The Good Life: My Argument for the Objective List Theory

What value theory do you subscribe to?

The value theory I have adopted is the objective list theory. I chose this theory of well-being by process of elimination. I do not believe the desire theory is reasonable, because it has several difficulties that I cannot overlook. Now, I must consider hedonism and the objective list theory. Hedonism is attractive in the sense that it allows the individual to decide what constitutes their own well-being, and explains why there are so many different paths to happiness (Shafer-Landau, 2015). Yet, as Foot’s [lobotomy] example pointed out, happiness does not always equate to a good life. You can be happy, but be lacking in other aspects that are an important part of the human experience. The arguments that I found to be truly compelling were the Argument from False Happiness, and the Argument from Autonomy (Shafer-Landau, 2015). Of course, I desire to be happy, some of this happiness comes from fulfilling my desires, but I would not consider the relinquishment of autonomy or truth an adequate price to pay for happiness. Awareness of the presence of paternalism or deception would greatly affect my happiness. Therefore, happiness is intrinsically valuable, but it is not sufficient for a good life. I chose the objective list theory because I believe there are things that make our lives good, even if we do not value them, or believe they will benefit our lives. I do not believe our desires always contribute to well-being, because these desires could be influenced by culture, lack of self-worth, lack of education/understanding, or a combination of two or more of these factors. Of course, I do not believe I have composed an exhaustive list of what is intrinsically valuable, but I have tentatively identified a few.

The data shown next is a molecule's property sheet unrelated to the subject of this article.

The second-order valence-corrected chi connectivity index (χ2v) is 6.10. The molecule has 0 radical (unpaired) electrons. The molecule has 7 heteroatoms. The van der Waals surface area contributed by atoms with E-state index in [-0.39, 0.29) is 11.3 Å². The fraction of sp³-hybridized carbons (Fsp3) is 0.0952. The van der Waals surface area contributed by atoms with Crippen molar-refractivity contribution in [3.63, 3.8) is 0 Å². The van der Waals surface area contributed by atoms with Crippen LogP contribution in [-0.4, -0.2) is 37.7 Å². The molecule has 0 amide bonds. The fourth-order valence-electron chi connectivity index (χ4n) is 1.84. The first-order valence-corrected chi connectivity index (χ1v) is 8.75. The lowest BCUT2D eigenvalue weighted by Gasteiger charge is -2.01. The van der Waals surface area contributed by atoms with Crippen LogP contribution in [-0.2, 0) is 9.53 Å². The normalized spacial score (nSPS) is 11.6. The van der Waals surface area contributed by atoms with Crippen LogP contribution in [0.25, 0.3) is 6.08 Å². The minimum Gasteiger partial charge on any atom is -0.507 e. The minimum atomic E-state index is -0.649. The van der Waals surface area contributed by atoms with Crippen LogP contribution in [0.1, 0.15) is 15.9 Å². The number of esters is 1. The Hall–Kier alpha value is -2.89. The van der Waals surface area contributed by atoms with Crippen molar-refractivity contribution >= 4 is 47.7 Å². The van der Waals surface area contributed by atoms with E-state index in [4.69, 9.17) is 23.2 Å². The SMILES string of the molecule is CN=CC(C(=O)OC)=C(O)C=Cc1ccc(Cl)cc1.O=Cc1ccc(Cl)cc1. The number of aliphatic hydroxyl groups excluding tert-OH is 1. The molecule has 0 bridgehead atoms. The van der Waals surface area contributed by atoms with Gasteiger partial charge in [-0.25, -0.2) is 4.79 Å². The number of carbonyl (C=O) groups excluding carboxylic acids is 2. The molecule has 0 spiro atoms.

1.       Virtue

2.       Autonomy

3.       Happiness

4.       Knowledge

5.       Achievement

6.       Truth

Why Objective List Theory?

As I stated above, I found several manifest deficiencies in the desire theory. The issues I found to be most obvious are that desire theory does not take into account the desires of people who have been psychologically sculpted to desire things that obviously not contribute to their well-being, or how most of us don’t really know what we truly desire, as John McEnroe’s autobiography exemplified (Shafer-Landau, 2015). I could not adopt Hedonism because I cannot accept happiness is sufficient to a good life—the experience machine objection expertly argues this point. I believe truth, autonomy, achievement, knowledge, happiness, and virtue to be intrinsically valuable, and I am prepared to sacrifice happiness in some instances to gain other things of intrinsic value.

What arguments against the objective list theory concern you?

I do not find any of the criticisms of the objective list theory to be troubling. However, I do believe it might be counterintuitive for some people to believe that something you do not value or desire could make your life better. I would argue this point by noting that knowledge is by definition something you know. If you do not know of it, you cannot desire it, but knowledge is something that makes your life better once you attain it.

References:

Shafer-Landau, R. (2015). Fundamentals of Ethics. New York, New York: Oxford University Press.

Quote of the Day